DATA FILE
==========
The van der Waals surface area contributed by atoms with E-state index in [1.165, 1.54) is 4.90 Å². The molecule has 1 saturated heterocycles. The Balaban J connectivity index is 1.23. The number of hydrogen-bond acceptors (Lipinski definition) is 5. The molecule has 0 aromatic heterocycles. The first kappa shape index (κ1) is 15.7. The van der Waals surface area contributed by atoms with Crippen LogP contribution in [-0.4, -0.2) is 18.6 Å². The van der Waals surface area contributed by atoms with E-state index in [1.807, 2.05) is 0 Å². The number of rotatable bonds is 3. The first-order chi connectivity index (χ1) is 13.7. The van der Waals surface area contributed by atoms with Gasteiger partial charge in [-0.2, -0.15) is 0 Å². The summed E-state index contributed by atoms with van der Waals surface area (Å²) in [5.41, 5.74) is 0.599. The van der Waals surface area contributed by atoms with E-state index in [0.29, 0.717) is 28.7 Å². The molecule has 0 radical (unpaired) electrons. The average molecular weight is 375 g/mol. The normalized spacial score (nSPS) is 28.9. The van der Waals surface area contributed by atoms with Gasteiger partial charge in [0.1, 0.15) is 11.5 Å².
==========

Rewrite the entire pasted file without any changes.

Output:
The van der Waals surface area contributed by atoms with E-state index in [1.165, 1.54) is 4.90 Å². The molecule has 1 saturated heterocycles. The Balaban J connectivity index is 1.23. The number of hydrogen-bond acceptors (Lipinski definition) is 5. The molecule has 0 aromatic heterocycles. The first kappa shape index (κ1) is 15.7. The van der Waals surface area contributed by atoms with Crippen LogP contribution in [-0.4, -0.2) is 18.6 Å². The van der Waals surface area contributed by atoms with E-state index in [1.807, 2.05) is 0 Å². The number of rotatable bonds is 3. The first-order chi connectivity index (χ1) is 13.7. The van der Waals surface area contributed by atoms with Gasteiger partial charge in [-0.2, -0.15) is 0 Å². The summed E-state index contributed by atoms with van der Waals surface area (Å²) in [5.41, 5.74) is 0.599. The van der Waals surface area contributed by atoms with E-state index in [0.29, 0.717) is 28.7 Å². The molecule has 0 radical (unpaired) electrons. The average molecular weight is 375 g/mol. The normalized spacial score (nSPS) is 28.9. The van der Waals surface area contributed by atoms with Gasteiger partial charge in [0.1, 0.15) is 11.5 Å².